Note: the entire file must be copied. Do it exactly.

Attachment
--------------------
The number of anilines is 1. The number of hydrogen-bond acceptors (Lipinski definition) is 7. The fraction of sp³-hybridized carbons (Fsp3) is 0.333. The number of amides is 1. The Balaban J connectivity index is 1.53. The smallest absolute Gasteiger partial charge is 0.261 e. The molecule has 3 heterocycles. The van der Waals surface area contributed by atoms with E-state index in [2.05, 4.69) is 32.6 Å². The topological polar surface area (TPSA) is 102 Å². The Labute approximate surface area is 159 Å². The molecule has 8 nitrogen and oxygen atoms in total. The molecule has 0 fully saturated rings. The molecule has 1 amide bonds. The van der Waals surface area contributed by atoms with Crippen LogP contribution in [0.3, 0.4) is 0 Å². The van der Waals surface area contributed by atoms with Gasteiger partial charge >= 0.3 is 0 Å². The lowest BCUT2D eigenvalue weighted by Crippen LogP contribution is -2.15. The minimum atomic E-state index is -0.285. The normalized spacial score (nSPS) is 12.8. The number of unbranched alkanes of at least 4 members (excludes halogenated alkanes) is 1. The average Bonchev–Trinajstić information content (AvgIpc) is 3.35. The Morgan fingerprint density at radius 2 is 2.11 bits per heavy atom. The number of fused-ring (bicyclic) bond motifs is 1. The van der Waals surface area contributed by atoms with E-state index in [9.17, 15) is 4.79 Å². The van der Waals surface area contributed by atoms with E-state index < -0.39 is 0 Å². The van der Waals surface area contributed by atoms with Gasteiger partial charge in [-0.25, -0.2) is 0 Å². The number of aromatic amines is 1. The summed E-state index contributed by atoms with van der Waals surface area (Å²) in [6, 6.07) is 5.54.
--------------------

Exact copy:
The number of anilines is 1. The number of hydrogen-bond acceptors (Lipinski definition) is 7. The fraction of sp³-hybridized carbons (Fsp3) is 0.333. The number of amides is 1. The Balaban J connectivity index is 1.53. The smallest absolute Gasteiger partial charge is 0.261 e. The molecule has 3 heterocycles. The van der Waals surface area contributed by atoms with E-state index in [2.05, 4.69) is 32.6 Å². The topological polar surface area (TPSA) is 102 Å². The Labute approximate surface area is 159 Å². The molecule has 8 nitrogen and oxygen atoms in total. The molecule has 0 fully saturated rings. The molecule has 1 amide bonds. The van der Waals surface area contributed by atoms with Crippen LogP contribution in [0.3, 0.4) is 0 Å². The van der Waals surface area contributed by atoms with Gasteiger partial charge >= 0.3 is 0 Å². The lowest BCUT2D eigenvalue weighted by Crippen LogP contribution is -2.15. The minimum atomic E-state index is -0.285. The normalized spacial score (nSPS) is 12.8. The number of unbranched alkanes of at least 4 members (excludes halogenated alkanes) is 1. The average Bonchev–Trinajstić information content (AvgIpc) is 3.35. The Morgan fingerprint density at radius 2 is 2.11 bits per heavy atom. The number of fused-ring (bicyclic) bond motifs is 1. The van der Waals surface area contributed by atoms with E-state index in [9.17, 15) is 4.79 Å². The van der Waals surface area contributed by atoms with E-state index < -0.39 is 0 Å². The van der Waals surface area contributed by atoms with Gasteiger partial charge in [-0.25, -0.2) is 0 Å². The number of aromatic amines is 1. The summed E-state index contributed by atoms with van der Waals surface area (Å²) in [6, 6.07) is 5.54.